Fahan calls it a “miracle” that no one was hurt as the storm hit about 7:30 P.M. while an awards ceremony was underway at the high school with perhaps 150 people in attendance.

Lake City storm damage.

Lake City storm damage.

“They had baccalaureate going on at the high school in the auditorium and it took the roof off of the auditorium but the kids and everybody got down into the basement and they all come out unscathed,” Fahan says. “We’re thankful for that.”

Fahan says Governor Branstad will be in town this afternoon to survey the damage. The governor’s office has declared a state of disaster emergency for Calhoun County. Volunteers who want to help in the clean-up effort are asked to meet at the Lake City fire station.

(Reporting by Pat Powers, KQWC, Webster City)

 

Governor to tour tornado damage in Lake City

Aerial view of Lake City storm damage.

Aerial view of Lake City storm damage.

Governor Terry Branstad will tour tornado damage in Calhoun County later today. “To those living in the storm-affected communities, I want you to know that the state stands ready to assist you in any way that we can,” Branstad said today during his weekly statehouse news conference.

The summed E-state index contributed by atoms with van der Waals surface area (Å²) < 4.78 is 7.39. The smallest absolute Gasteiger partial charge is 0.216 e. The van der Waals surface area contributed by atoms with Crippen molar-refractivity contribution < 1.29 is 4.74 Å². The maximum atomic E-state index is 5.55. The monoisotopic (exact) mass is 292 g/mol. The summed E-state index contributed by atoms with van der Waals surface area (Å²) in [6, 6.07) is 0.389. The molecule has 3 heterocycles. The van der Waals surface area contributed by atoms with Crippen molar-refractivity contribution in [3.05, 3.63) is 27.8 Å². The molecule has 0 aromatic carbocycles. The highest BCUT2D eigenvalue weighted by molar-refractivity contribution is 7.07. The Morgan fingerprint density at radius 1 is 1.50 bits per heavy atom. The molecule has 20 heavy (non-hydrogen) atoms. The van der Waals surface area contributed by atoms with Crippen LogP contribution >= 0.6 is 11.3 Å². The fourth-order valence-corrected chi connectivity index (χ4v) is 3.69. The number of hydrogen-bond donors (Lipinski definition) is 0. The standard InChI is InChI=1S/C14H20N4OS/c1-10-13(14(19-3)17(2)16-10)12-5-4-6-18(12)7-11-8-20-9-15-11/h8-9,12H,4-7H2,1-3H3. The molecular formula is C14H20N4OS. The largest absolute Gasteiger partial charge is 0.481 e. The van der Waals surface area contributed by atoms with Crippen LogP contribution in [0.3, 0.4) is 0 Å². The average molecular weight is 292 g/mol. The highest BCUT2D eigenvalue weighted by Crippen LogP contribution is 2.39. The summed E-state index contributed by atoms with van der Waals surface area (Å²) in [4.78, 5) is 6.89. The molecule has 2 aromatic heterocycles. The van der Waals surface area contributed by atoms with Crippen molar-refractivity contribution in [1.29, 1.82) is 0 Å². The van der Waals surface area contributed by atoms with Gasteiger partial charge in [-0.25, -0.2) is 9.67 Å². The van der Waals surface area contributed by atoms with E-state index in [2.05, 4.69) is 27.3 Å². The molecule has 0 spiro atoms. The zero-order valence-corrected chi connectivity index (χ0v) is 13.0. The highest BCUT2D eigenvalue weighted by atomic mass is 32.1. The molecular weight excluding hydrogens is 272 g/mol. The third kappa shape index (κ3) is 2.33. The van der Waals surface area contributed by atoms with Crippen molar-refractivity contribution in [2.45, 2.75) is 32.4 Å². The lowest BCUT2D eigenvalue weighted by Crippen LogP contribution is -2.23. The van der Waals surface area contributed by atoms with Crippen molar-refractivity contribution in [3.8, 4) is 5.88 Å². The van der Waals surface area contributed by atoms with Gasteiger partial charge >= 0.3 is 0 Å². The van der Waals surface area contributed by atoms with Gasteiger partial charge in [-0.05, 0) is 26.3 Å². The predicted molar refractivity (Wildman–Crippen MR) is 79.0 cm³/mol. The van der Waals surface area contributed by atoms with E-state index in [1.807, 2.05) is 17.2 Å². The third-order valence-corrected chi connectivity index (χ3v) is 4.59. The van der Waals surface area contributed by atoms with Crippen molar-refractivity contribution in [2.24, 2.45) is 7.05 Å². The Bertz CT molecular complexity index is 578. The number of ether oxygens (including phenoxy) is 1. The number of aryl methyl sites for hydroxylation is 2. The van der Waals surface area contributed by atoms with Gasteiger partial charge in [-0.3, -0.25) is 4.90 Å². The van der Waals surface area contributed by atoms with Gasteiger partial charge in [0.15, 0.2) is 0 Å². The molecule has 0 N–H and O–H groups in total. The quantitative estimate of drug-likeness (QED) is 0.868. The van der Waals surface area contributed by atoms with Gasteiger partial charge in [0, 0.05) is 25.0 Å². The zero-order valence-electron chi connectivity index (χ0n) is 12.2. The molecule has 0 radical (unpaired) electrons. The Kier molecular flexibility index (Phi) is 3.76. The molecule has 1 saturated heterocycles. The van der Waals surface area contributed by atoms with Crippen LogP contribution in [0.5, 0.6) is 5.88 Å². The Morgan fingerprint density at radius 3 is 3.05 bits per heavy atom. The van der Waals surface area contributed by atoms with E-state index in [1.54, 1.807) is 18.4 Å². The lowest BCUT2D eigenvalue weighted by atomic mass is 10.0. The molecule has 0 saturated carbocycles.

Last night, Branstad authorized the dispatch of a team of state-paid local contractors with chain saws and trucks to reopen a blocked highway so emergency crews could get into Lake City.

“Initial damage caused Highway 175 to be blocked, but about 2 a.m. this morning the road had been cleared and reopened to traffic,” Branstad says. “The saw team that began work last evening did an exceptional job. This morning a new saw team will be in town, helping to clear more debris.”

Power was out in Lake City and other areas hit by the tornado. Emergency 9-1-1 service in much of Calhoun County was also disrupted.

 

Lake City trying to clean up after tornado

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Tornado damage in Lake City.

Clean-up is underway in the west-central Iowa community of Lake City which was hit by a likely tornado around 7:30 last night. Witnesses say the twister was a quarter-mile wide and skipped through a few city blocks in that community of 17-hundred, uprooting trees and damaging homes.

Meteorologist Mindy Beerends, at the National Weather Service office in Johnston, says a team of experts is working to confirm it was a tornado.

“Spotters confirm a tornado touching down in the southern portion of Calhoun County and moving through and hitting the Lake City area,” Beerends says. “We are sending storm survey individuals out there today to determine the extent of the damage and likely the strength of the tornado with that.”

Patterns in the soil that appear to be from a tornado Calhoun County.

Patterns in the soil that appear to be from a tornado in Calhoun County.